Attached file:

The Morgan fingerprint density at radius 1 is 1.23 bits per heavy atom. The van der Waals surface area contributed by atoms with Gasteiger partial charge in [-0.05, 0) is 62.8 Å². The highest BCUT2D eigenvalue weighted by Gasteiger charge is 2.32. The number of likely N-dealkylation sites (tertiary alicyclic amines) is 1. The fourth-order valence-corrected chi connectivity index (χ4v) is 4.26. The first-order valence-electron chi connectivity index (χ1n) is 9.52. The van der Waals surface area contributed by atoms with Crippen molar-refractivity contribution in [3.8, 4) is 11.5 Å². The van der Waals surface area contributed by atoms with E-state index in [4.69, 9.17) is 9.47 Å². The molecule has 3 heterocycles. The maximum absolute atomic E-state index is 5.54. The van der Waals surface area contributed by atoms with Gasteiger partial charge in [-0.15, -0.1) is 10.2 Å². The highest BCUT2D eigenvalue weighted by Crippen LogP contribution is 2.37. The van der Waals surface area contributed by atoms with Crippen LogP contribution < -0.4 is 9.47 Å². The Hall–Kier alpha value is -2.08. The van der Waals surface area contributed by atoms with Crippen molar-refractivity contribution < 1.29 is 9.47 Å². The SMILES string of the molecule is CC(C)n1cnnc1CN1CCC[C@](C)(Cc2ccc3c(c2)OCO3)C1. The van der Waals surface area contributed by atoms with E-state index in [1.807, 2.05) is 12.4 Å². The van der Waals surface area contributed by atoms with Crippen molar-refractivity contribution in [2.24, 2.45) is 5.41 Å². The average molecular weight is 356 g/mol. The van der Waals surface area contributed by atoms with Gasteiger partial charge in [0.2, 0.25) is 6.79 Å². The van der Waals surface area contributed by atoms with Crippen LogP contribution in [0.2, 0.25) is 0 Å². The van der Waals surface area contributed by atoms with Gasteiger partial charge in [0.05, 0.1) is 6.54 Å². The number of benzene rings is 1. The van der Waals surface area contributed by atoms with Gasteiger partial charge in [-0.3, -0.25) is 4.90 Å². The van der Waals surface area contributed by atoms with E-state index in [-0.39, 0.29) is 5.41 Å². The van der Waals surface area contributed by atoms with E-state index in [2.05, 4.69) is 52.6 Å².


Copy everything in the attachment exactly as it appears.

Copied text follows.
The Morgan fingerprint density at radius 1 is 1.23 bits per heavy atom. The van der Waals surface area contributed by atoms with Gasteiger partial charge in [-0.05, 0) is 62.8 Å². The highest BCUT2D eigenvalue weighted by Gasteiger charge is 2.32. The number of likely N-dealkylation sites (tertiary alicyclic amines) is 1. The fourth-order valence-corrected chi connectivity index (χ4v) is 4.26. The first-order valence-electron chi connectivity index (χ1n) is 9.52. The van der Waals surface area contributed by atoms with Crippen molar-refractivity contribution in [3.8, 4) is 11.5 Å². The van der Waals surface area contributed by atoms with E-state index in [4.69, 9.17) is 9.47 Å². The molecule has 3 heterocycles. The maximum absolute atomic E-state index is 5.54. The van der Waals surface area contributed by atoms with Gasteiger partial charge in [-0.15, -0.1) is 10.2 Å². The highest BCUT2D eigenvalue weighted by Crippen LogP contribution is 2.37. The van der Waals surface area contributed by atoms with Crippen LogP contribution < -0.4 is 9.47 Å². The Hall–Kier alpha value is -2.08. The van der Waals surface area contributed by atoms with Crippen molar-refractivity contribution < 1.29 is 9.47 Å². The SMILES string of the molecule is CC(C)n1cnnc1CN1CCC[C@](C)(Cc2ccc3c(c2)OCO3)C1. The van der Waals surface area contributed by atoms with E-state index in [1.807, 2.05) is 12.4 Å². The van der Waals surface area contributed by atoms with Crippen molar-refractivity contribution in [2.24, 2.45) is 5.41 Å². The average molecular weight is 356 g/mol. The van der Waals surface area contributed by atoms with Gasteiger partial charge in [0.2, 0.25) is 6.79 Å². The van der Waals surface area contributed by atoms with Crippen LogP contribution in [0.2, 0.25) is 0 Å². The van der Waals surface area contributed by atoms with Gasteiger partial charge in [0.05, 0.1) is 6.54 Å². The number of benzene rings is 1. The van der Waals surface area contributed by atoms with Gasteiger partial charge in [-0.3, -0.25) is 4.90 Å². The van der Waals surface area contributed by atoms with E-state index in [-0.39, 0.29) is 5.41 Å². The van der Waals surface area contributed by atoms with E-state index in [2.05, 4.69) is 52.6 Å².